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An interview with
Tom Grummett

Conducted by Randy "MSL" Burtis & Michael "Dermie" McDermott
October, 2005

Dermie: How did you get started working in comics? Was it something you had always wanted to pursue?

Tom Grummett: I was attracted to comics since... well, as far back as I can remember, and have had a pencil clutched in my fist for about as long. I was always drawing, and more often than not I was drawing my favorite characters. I pretty quickly recognized that the Superman that I drew ( I would have been five or six years old) didn't look near as good as the one in the comic book, so I suppose it drove me to keep working at it. I was hooked... and I never recovered.

MSL: What has been your most unusual or off the wall comic project?

Tom Grummett: The Popeye thing wins, hands down... I doubt I've done anything as off the wall as that... if I have, I don't remember it. Maybe I've blocked it out.

MSL: You have quite the resume of books you have contributed to. On the DC side of things you have been involved in several of the volumes of Teen Titans, but as well solo character books like Superboy and Robin. Were there some particularly memorable or significant issues from those runs?

Tom Grummett: My first run on Titans was memorable mostly for how scary it was... with very little real experience I was taking over from George Perez, and working day to day with Marv Wolfman! I really have to give Marv his due... he encouraged my creative input, and made me feel that my work had value...

My next shot at Titans was just pure fun...kinda like old home week coming back to all these characters, and thru Geoff Johns being able to see them with fresh eyes.

Superboy had a lot of significant issues... issue 2 will always stand outfor me. It was the first comic I'd ever done that I couldn't find anything I wanted to change or redraw.I might be able to find something now, I'll have to check.

Other high points of the run have to be the 'Kamandi' storyline we did and Superboy One Million... Karl Kesel and I were kids in acandy store playing with those Jack Kirby concepts.

Dermie: How did you end up working on Avengers/Thunderbolts, and the New Thunderbolts series?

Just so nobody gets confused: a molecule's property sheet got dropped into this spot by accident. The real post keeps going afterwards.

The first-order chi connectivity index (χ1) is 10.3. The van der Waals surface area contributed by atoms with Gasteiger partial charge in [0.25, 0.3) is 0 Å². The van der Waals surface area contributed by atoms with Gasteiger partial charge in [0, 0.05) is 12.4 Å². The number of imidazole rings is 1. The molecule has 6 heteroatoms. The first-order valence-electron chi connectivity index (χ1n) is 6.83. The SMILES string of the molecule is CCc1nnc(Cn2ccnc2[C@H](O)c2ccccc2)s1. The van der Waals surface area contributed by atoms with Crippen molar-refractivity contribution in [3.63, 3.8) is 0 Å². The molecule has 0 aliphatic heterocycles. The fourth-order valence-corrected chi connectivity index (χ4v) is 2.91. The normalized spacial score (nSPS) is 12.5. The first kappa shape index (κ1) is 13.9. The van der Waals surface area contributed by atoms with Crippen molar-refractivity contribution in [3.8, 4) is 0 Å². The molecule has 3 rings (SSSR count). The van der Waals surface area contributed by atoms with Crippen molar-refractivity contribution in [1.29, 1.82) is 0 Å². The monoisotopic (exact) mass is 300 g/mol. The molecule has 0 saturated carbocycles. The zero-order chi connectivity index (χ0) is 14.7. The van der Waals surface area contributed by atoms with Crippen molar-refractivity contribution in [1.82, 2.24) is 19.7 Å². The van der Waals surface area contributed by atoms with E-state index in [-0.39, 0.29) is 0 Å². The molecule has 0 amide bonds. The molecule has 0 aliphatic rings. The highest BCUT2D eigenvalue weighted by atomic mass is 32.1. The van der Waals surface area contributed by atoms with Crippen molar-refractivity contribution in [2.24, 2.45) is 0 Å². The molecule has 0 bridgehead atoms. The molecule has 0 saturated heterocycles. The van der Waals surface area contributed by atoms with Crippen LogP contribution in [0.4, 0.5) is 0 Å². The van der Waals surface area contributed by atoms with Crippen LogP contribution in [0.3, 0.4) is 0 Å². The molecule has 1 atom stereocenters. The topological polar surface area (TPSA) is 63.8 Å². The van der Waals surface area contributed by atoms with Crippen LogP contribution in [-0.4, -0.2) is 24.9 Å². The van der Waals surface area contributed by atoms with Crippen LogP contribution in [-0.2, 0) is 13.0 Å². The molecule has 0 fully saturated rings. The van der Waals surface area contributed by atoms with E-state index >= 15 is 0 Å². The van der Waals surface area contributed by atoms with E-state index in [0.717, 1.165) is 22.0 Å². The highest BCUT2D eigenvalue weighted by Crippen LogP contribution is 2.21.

Tom Grummett: I don't really know the details leading up to the call, but Tom Brevoort needed someone to finish off the last four issues of the miniseries from Barry Kitson, and I was free to do it. There really wasn't much more to it than that. It was kind of like jumping into the deep end trying to pick up the threads of the project on the fly, but I'm pleased with how it turned out.

MSL: From your viewpoint, what makes New Thunderbolts a book fans should be picking up? What can we expect in the upcoming months?

Tom Grummett: I think what makes New Thunderbolts worth readers' time is that it really is a book that hinges on the characters... they're not hangin' around their headquarters waiting for the villain to attack. The 'Bolts do what they do... not exactly the best way, or for the best reasons, or necessarily with the best of intentions, but hoping it'll work out for the better.

Maybe the best testimonial I can give is that prior to working on the series, I hadn't really followed the Thunderbolts in their previous incarnations... now I'm a fan. As for upcoming issues... I hate to give stuff away in advance. Maybe ask Fabian.

Dermie: Who has been your favorite Thunderbolt to work on, and why? Your least favorite?

Tom Grummett: Radioactive Man. He's just so above the antics of his teammates, he just cracks me up sometimes. Fun to draw.

My least favorite would have to be Joystick, but with a proviso... we just haven't done enough with her yet.

Dermie: You've created new looks for some of the T-Bolts in this series, in particular, Genis Vell (aka Photon) and Mach-IV. Have you enjoyed the chance to redesign some of these characters? How much creative freedom do you have when doing these "makeovers"?

Tom Grummett: I was pretty much given free reign to redesign any character I saw fit when I started NTB#1... but I actually changed very little for the simple reason that I felt it was important that we recognize our characters for who they were right off the bat. Some characters had a history, and some were more obscure, and some of the characters from Avengers/Thunderbolts didn't make the jump to the new series. I thought it better not to confuse new readers who may have been somewhat familiar with the more obcure characters from other appearances, or longtime TBolts readers who were looking for the mainstays.